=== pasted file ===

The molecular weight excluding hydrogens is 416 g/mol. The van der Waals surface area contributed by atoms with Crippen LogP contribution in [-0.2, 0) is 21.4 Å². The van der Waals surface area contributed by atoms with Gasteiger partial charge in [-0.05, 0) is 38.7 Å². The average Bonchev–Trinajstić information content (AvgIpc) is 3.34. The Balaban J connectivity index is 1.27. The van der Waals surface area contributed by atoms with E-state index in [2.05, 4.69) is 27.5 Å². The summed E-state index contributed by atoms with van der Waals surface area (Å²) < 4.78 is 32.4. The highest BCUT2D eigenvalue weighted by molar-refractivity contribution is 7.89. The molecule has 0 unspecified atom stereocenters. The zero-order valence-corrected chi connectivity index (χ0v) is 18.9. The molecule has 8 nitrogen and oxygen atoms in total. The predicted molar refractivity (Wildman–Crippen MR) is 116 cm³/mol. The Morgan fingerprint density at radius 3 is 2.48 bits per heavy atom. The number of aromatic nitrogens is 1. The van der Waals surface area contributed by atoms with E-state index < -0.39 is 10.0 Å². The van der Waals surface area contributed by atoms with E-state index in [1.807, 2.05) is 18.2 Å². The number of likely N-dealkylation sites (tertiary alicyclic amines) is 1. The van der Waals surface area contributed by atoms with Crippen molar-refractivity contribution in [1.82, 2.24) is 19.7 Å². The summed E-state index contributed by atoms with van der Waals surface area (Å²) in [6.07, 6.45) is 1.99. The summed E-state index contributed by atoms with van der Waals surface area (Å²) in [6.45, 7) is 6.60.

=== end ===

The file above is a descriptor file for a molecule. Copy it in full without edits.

The molecular weight excluding hydrogens is 416 g/mol. The van der Waals surface area contributed by atoms with Crippen LogP contribution in [-0.2, 0) is 21.4 Å². The van der Waals surface area contributed by atoms with Gasteiger partial charge in [-0.05, 0) is 38.7 Å². The average Bonchev–Trinajstić information content (AvgIpc) is 3.34. The Balaban J connectivity index is 1.27. The van der Waals surface area contributed by atoms with E-state index in [2.05, 4.69) is 27.5 Å². The summed E-state index contributed by atoms with van der Waals surface area (Å²) < 4.78 is 32.4. The highest BCUT2D eigenvalue weighted by molar-refractivity contribution is 7.89. The molecule has 0 unspecified atom stereocenters. The zero-order valence-corrected chi connectivity index (χ0v) is 18.9. The molecule has 8 nitrogen and oxygen atoms in total. The predicted molar refractivity (Wildman–Crippen MR) is 116 cm³/mol. The Morgan fingerprint density at radius 3 is 2.48 bits per heavy atom. The number of aromatic nitrogens is 1. The van der Waals surface area contributed by atoms with E-state index < -0.39 is 10.0 Å². The van der Waals surface area contributed by atoms with E-state index in [1.807, 2.05) is 18.2 Å². The number of likely N-dealkylation sites (tertiary alicyclic amines) is 1. The van der Waals surface area contributed by atoms with Crippen molar-refractivity contribution in [1.82, 2.24) is 19.7 Å². The summed E-state index contributed by atoms with van der Waals surface area (Å²) in [6.07, 6.45) is 1.99. The summed E-state index contributed by atoms with van der Waals surface area (Å²) in [6.45, 7) is 6.60.